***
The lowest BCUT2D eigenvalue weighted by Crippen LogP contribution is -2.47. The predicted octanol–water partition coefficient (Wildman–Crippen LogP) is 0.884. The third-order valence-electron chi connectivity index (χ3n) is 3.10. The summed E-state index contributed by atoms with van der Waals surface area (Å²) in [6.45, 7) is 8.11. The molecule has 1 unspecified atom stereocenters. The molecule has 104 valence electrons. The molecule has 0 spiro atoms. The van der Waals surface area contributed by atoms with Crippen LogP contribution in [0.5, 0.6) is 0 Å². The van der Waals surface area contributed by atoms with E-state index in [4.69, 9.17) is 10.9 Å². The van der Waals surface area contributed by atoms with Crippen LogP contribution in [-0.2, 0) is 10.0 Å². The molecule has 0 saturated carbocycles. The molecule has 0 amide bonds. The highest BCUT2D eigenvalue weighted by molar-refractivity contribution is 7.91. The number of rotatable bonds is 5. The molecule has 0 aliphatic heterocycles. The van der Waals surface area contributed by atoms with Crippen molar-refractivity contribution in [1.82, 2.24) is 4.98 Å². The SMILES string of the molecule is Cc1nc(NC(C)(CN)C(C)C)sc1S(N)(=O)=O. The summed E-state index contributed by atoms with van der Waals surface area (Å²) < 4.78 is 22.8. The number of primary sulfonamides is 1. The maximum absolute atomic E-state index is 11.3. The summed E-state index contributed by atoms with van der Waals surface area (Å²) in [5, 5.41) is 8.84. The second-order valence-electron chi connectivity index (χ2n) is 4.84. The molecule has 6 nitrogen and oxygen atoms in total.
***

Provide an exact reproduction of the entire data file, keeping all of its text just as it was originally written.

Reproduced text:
The lowest BCUT2D eigenvalue weighted by Crippen LogP contribution is -2.47. The predicted octanol–water partition coefficient (Wildman–Crippen LogP) is 0.884. The third-order valence-electron chi connectivity index (χ3n) is 3.10. The summed E-state index contributed by atoms with van der Waals surface area (Å²) in [6.45, 7) is 8.11. The molecule has 1 unspecified atom stereocenters. The molecule has 104 valence electrons. The molecule has 0 spiro atoms. The van der Waals surface area contributed by atoms with Crippen LogP contribution in [0.5, 0.6) is 0 Å². The van der Waals surface area contributed by atoms with E-state index in [4.69, 9.17) is 10.9 Å². The van der Waals surface area contributed by atoms with Crippen LogP contribution in [-0.2, 0) is 10.0 Å². The molecule has 0 saturated carbocycles. The molecule has 0 amide bonds. The highest BCUT2D eigenvalue weighted by molar-refractivity contribution is 7.91. The number of rotatable bonds is 5. The molecule has 0 aliphatic heterocycles. The van der Waals surface area contributed by atoms with Crippen molar-refractivity contribution in [1.82, 2.24) is 4.98 Å². The SMILES string of the molecule is Cc1nc(NC(C)(CN)C(C)C)sc1S(N)(=O)=O. The summed E-state index contributed by atoms with van der Waals surface area (Å²) < 4.78 is 22.8. The number of primary sulfonamides is 1. The maximum absolute atomic E-state index is 11.3. The summed E-state index contributed by atoms with van der Waals surface area (Å²) in [5, 5.41) is 8.84. The second-order valence-electron chi connectivity index (χ2n) is 4.84. The molecule has 6 nitrogen and oxygen atoms in total.